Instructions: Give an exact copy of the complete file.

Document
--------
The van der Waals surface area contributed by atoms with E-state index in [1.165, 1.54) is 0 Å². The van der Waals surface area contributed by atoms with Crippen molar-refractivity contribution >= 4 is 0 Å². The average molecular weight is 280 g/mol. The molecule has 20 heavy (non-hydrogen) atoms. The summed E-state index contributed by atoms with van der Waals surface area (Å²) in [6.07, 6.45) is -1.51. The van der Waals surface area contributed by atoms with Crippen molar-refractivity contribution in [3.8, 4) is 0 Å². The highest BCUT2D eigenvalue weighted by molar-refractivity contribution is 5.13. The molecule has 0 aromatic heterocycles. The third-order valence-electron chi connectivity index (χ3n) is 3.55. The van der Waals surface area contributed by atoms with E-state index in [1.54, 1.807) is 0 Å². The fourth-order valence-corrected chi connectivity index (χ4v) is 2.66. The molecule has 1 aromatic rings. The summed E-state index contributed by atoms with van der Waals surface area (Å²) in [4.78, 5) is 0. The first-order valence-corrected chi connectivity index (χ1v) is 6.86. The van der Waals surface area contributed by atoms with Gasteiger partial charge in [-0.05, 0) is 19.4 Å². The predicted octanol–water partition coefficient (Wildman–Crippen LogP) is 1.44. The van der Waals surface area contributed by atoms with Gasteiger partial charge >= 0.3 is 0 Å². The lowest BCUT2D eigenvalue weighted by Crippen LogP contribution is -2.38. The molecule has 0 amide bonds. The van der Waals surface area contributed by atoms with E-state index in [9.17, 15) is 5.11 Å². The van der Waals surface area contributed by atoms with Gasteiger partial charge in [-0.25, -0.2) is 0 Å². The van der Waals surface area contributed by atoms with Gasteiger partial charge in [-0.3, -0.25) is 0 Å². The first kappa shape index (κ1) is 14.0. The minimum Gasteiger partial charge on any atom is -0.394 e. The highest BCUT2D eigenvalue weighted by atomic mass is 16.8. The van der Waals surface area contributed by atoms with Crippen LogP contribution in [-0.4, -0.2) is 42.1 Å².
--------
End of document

The van der Waals surface area contributed by atoms with E-state index in [1.165, 1.54) is 0 Å². The van der Waals surface area contributed by atoms with Crippen molar-refractivity contribution >= 4 is 0 Å². The average molecular weight is 280 g/mol. The molecule has 20 heavy (non-hydrogen) atoms. The summed E-state index contributed by atoms with van der Waals surface area (Å²) in [6.07, 6.45) is -1.51. The van der Waals surface area contributed by atoms with Crippen molar-refractivity contribution in [3.8, 4) is 0 Å². The highest BCUT2D eigenvalue weighted by molar-refractivity contribution is 5.13. The molecule has 0 aromatic heterocycles. The third-order valence-electron chi connectivity index (χ3n) is 3.55. The van der Waals surface area contributed by atoms with E-state index in [1.54, 1.807) is 0 Å². The fourth-order valence-corrected chi connectivity index (χ4v) is 2.66. The molecule has 1 aromatic rings. The summed E-state index contributed by atoms with van der Waals surface area (Å²) in [4.78, 5) is 0. The first-order valence-corrected chi connectivity index (χ1v) is 6.86. The van der Waals surface area contributed by atoms with Gasteiger partial charge in [-0.05, 0) is 19.4 Å². The predicted octanol–water partition coefficient (Wildman–Crippen LogP) is 1.44. The van der Waals surface area contributed by atoms with Gasteiger partial charge >= 0.3 is 0 Å². The lowest BCUT2D eigenvalue weighted by Crippen LogP contribution is -2.38. The molecule has 0 amide bonds. The van der Waals surface area contributed by atoms with E-state index in [9.17, 15) is 5.11 Å². The van der Waals surface area contributed by atoms with Gasteiger partial charge in [-0.25, -0.2) is 0 Å². The van der Waals surface area contributed by atoms with Gasteiger partial charge in [-0.3, -0.25) is 0 Å². The first kappa shape index (κ1) is 14.0. The minimum Gasteiger partial charge on any atom is -0.394 e. The highest BCUT2D eigenvalue weighted by atomic mass is 16.8. The van der Waals surface area contributed by atoms with Crippen LogP contribution in [-0.4, -0.2) is 42.1 Å².